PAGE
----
The bottom line is that there are plenty of incentives for prosecutors to shirk their duties. Formal sanctions from state bar associations are rare. Appellate courts are reluctant to overturn convictions. In the rare instances where a conviction is overturned, a prosecutor is rarely personally punished. It is very difficult to bring civil suits against prosecutors for constitutional violations. They enjoy qualified immunity which means—without getting too technical—there is a threshold a person has to show before they are even allowed to get their day in court and sue for damages. And if someone happens to prevail in spite of those difficulties, taxpayers pay the settlement.

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Posted by on March 14, 2014 in Criminal Law


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Smaller is Better!

According to the Utah Bar Association, the number one official complaint they receive about lawyers is that a lawyer did not return the client’s phone calls or emails. A large percentage of attorney-client problems stem from poor communication. That has not a problem for me. I do not have a secretary; I answer all my calls and write my emails. If I miss a call, I call the person back within a matter of hours.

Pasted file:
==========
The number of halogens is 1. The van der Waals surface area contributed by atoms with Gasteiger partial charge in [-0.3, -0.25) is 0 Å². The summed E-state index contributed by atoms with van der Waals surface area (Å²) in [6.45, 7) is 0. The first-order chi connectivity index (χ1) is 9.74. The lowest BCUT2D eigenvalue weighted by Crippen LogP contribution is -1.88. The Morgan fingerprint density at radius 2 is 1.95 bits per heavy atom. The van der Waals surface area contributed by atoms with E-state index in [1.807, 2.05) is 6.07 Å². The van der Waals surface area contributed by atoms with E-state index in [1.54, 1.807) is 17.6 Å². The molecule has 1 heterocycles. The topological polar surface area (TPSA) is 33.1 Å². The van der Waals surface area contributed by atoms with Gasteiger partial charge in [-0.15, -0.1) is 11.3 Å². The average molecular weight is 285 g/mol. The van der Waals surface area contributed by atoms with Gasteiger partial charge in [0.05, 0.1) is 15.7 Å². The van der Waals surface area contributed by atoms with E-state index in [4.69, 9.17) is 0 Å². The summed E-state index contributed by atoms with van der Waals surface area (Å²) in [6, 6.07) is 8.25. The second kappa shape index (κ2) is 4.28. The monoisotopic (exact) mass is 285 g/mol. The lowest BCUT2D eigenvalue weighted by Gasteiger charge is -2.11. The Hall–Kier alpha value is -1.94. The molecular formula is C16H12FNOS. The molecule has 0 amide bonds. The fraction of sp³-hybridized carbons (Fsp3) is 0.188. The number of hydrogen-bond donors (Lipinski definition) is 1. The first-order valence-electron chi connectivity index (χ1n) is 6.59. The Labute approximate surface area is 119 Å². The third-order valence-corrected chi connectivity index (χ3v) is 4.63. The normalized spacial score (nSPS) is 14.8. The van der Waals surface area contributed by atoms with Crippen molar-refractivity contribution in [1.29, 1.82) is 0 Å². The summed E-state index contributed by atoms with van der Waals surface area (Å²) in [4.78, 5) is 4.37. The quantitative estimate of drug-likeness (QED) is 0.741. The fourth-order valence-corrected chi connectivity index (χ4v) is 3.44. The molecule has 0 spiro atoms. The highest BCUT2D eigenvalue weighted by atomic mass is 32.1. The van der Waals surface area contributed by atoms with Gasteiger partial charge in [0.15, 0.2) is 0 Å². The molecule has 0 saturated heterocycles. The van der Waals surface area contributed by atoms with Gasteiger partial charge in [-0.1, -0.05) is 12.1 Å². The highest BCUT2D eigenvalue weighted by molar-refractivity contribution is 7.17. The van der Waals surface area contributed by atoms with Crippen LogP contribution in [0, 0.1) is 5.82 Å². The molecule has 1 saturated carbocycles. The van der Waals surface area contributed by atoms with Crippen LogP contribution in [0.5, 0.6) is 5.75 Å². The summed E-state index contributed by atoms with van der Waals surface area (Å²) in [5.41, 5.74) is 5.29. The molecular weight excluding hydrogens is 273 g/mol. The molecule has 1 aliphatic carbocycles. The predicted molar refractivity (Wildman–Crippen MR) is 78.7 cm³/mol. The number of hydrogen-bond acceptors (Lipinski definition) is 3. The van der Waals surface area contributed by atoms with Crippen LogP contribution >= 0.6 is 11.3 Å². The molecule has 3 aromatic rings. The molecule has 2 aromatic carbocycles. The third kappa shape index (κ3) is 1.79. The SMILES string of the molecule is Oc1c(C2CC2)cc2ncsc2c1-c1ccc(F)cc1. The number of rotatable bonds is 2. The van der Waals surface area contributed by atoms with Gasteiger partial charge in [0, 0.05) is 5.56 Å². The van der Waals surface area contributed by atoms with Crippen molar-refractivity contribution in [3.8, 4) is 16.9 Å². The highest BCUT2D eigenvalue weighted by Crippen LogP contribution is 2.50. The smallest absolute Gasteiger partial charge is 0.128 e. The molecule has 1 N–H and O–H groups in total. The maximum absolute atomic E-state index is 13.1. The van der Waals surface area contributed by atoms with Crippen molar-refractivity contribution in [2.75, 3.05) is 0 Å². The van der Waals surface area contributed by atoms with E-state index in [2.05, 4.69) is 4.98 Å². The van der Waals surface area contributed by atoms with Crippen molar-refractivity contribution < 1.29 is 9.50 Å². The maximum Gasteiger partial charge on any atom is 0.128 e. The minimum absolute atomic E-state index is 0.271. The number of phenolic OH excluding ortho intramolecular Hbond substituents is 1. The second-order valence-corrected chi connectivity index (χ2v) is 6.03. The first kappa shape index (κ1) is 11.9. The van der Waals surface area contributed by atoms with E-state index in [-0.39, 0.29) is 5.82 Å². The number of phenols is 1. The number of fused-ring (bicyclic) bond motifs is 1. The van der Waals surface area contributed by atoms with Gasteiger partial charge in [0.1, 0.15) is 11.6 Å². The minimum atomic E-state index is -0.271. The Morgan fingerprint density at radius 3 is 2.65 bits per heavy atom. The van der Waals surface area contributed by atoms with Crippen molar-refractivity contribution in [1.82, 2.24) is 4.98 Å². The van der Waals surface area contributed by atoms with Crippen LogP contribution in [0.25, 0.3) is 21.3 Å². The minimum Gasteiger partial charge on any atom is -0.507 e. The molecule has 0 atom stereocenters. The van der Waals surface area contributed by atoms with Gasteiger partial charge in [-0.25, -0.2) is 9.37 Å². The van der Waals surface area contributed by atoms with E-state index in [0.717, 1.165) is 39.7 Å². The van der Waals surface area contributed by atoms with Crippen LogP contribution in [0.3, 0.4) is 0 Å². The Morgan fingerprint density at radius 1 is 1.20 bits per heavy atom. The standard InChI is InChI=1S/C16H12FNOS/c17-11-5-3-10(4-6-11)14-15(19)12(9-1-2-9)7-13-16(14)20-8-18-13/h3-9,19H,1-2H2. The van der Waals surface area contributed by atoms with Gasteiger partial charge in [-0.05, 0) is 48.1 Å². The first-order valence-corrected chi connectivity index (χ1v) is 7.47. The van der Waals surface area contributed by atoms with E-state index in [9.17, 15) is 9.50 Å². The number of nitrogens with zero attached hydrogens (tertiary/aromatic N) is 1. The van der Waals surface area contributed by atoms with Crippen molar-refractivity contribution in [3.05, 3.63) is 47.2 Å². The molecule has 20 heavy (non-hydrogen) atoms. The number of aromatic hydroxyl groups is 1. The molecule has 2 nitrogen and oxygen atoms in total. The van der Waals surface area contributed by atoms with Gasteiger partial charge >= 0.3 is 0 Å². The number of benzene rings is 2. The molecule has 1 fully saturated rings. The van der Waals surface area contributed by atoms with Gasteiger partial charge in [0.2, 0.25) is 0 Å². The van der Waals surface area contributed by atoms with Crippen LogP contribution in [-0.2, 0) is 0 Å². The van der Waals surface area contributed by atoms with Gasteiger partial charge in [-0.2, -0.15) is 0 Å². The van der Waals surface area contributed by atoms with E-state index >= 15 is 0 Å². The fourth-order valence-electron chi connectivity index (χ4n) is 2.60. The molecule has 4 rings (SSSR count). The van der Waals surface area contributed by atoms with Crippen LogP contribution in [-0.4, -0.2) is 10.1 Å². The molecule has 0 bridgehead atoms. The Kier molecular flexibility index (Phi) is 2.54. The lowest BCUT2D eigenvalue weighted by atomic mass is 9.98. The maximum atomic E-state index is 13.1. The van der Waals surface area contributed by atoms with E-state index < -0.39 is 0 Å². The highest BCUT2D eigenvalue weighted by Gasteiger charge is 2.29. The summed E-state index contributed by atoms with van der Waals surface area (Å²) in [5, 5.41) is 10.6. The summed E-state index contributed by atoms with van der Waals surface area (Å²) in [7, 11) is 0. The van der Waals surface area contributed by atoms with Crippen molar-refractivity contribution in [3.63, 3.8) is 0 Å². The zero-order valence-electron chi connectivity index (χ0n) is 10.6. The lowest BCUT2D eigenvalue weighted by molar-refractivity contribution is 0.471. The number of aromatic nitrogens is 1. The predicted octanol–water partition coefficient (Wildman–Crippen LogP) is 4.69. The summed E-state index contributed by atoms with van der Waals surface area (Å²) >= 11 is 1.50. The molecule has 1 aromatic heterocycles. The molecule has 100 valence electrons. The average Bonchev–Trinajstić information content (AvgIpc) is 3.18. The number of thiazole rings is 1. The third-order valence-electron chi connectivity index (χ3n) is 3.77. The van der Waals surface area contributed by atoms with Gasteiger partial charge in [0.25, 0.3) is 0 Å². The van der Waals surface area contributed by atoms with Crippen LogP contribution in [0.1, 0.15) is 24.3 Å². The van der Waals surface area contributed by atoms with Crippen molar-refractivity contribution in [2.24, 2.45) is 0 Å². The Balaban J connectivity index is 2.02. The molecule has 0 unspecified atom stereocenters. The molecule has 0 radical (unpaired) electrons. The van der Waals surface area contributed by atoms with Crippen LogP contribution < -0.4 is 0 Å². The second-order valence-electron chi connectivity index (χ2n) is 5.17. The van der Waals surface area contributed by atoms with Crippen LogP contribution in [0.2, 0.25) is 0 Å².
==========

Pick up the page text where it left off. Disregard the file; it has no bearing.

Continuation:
Regardless of the type of case, people hire a lawyer for a reason. Usually, that is because they do not understand what exactly to expect or how to proceed. When people hire a lawyer that does not communicate, the legal job may be done sufficiently, but that does not mean the client’s mind will be at ease during the process. How much money is it worth to the average person to avoid the dread of the unknown? To avoid worry about what, exactly, their lawyer is doing for them?

When you hire a lawyer at a small firm like Natty Shafer Law, you do not have to worry about an associate lawyer (or worse, a paralegal) doing all the work and then the lawyer signing off on everything. I write my own briefs, fill out my own paperwork, and schedule my own appointments. Phone calls and emails are always returned, usually the same day. I talk to my clients about what to expect and what specifically I am doing for them. Good communication and client peace of mind are what makes the difference at Natty Shafer Law.